Local governments can use online polling for quick insights on how their residents feel about local issues.
Very few residents ever show up to town hall meetings, and those who do are often more opinionated on certain issues than the average citizen. While large-scale scientific community surveys are an excellent way to get a more representative view of an entire city, sometimes government leaders need quicker resident feedback. Many local governments use online community engagement platforms as an efficient way to collect faster insights.
Here are three creative examples of how local governments used Polco’s online resident engagementplatform to capture fast and efficient community member feedback on important issues.
Three Resident Feedback Examples
Community Members Had a Say in Hiring Morro Bay, California’s New Police Chief
The Police Chief’s top aim is to establish safety goals and objectives that align with community expectations and values.
“The Police Chief is clearly a symbol of [safety in Morro Bay], so we wanted to make sure that person represents the values of the community,” said former City Manager Scott Collins.
For this reason, the City of Morro Bay, California, included residents in hiring their new Police Chief when the former chief announced their retirement. They posted an online survey on Polco, and more than 160 residents responded.
Morro Bay resident responses regarding safety priorities on the police chief survey posted on Polco
Residents said recruiting and retaining officers, emergency preparedness, and addressing homelessness were the most beneficial past experiences for the new hire. They also highlighted public transparency, strategic thinking, inter-department collaboration, and inclusive outreach as valuable leadership skills. Addressing homelessness was their top safety priority. Commenters on the survey also voiced it was important to hire internally, a topic Collins had not included in the survey questions.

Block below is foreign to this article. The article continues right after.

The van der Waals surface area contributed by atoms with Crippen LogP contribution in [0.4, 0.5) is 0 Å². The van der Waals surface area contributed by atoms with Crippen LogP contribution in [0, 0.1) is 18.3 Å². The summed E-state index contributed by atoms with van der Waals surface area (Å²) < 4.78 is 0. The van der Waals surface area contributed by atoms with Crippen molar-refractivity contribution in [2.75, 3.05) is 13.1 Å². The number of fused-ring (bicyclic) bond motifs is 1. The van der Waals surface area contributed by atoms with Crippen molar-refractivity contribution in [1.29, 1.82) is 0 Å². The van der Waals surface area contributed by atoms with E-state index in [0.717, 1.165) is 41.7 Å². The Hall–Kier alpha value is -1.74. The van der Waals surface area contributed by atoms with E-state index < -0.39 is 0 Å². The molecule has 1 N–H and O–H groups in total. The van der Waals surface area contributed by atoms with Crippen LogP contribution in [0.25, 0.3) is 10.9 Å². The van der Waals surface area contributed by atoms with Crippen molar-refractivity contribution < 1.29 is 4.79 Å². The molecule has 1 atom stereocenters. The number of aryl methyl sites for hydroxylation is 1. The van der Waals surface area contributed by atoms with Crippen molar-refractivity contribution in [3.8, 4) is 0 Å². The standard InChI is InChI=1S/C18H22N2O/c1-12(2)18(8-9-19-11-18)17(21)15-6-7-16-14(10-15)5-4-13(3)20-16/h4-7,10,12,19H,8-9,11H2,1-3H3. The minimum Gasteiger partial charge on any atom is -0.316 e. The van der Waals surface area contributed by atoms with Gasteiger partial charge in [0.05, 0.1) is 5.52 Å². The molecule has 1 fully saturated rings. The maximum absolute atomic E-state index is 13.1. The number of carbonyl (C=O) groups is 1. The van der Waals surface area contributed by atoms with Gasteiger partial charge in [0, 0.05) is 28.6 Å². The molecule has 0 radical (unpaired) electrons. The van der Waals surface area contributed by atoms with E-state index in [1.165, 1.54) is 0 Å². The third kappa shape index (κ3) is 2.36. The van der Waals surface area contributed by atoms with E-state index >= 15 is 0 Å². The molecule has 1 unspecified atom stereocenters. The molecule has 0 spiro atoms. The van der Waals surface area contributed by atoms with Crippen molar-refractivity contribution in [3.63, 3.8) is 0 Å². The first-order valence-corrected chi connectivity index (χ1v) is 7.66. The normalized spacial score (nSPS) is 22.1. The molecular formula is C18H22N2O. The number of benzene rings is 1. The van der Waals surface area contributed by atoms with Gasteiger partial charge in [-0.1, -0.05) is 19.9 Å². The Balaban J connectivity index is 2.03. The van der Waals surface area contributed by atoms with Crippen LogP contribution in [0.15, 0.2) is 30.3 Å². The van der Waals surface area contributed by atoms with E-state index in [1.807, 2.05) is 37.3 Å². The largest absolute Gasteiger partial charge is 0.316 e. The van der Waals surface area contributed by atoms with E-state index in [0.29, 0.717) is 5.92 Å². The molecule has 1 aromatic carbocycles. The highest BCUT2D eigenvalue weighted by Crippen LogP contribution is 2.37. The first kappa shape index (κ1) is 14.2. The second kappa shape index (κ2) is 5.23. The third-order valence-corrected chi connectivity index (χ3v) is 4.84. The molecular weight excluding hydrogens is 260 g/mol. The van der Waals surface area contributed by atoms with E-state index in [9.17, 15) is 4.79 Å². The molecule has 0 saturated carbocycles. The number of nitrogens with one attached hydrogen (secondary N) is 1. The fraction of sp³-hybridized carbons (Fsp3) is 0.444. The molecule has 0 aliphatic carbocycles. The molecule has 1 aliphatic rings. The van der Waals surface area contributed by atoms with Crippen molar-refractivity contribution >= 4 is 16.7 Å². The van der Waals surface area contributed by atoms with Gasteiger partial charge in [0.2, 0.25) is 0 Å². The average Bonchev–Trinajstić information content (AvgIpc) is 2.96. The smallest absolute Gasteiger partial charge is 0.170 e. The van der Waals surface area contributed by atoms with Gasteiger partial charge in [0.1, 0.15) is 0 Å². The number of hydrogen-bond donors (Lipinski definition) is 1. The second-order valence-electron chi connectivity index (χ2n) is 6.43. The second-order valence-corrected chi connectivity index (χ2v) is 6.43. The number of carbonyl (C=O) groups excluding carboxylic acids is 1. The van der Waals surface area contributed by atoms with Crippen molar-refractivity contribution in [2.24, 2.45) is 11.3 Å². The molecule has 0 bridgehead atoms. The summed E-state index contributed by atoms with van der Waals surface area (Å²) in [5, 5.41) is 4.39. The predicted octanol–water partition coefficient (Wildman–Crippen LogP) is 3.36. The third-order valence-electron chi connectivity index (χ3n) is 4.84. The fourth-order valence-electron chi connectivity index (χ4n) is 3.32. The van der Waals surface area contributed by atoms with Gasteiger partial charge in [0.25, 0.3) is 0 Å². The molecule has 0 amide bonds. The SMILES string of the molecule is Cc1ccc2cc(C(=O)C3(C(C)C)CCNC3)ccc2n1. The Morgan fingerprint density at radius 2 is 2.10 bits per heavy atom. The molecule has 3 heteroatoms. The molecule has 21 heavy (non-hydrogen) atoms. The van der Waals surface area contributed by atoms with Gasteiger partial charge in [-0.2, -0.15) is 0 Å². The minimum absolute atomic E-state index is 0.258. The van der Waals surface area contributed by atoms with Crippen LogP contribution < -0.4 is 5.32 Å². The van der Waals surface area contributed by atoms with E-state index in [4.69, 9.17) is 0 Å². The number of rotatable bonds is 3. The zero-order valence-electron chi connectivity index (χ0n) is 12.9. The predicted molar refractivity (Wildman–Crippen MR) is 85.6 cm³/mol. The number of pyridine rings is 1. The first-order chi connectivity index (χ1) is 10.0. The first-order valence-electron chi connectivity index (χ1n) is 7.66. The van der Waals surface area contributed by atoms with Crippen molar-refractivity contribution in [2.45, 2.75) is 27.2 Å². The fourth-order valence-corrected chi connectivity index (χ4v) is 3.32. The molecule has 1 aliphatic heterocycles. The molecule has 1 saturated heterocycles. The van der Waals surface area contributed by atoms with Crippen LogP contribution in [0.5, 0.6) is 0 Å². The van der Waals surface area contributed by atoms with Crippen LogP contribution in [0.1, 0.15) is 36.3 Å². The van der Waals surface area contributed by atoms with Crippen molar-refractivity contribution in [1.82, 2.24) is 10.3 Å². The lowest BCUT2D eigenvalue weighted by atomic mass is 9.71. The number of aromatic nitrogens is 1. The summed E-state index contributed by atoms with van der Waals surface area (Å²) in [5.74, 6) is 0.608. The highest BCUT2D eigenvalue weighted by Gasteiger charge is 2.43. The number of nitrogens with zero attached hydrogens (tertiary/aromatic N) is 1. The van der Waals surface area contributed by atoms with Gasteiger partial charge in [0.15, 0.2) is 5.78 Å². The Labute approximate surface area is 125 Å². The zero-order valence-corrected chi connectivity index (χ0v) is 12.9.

With help from the survey, Morro Bay successfully hired Amy Watkins internally with unanimous support from a vetted panel of police chiefs and community members.
Community Members Shaped Eagan, Minnesota’s Sustainability Initiative
Eagan’s urban forest of cedar, balsam fir, quaking aspen, and dozens of other species make the landscape special. Trees are part of the City’s identity. And residents are deeply connected to the environment.
Since 2016, The City of Eagan has conducted Polco’s The National Community Survey (The NCS). The NCS is a nationally benchmarked comparison study that shows what residents think about their community and government services.
Eagan’s NCS results revealed that two out of three Eagan residents think climate change is a real threat to their community. And nearly every resident wants the City to prioritize the natural environment.
Eagan resident responses regarding environmental priorities on the sustainability survey posted on Polco
Because residents said the natural environment is such an important priority, the City collected further resident feedback to help shape a sustainability initiative. The City asked residents what they love about our green spaces, how climate change impacts their community, and what sustainability efforts they want to prioritize.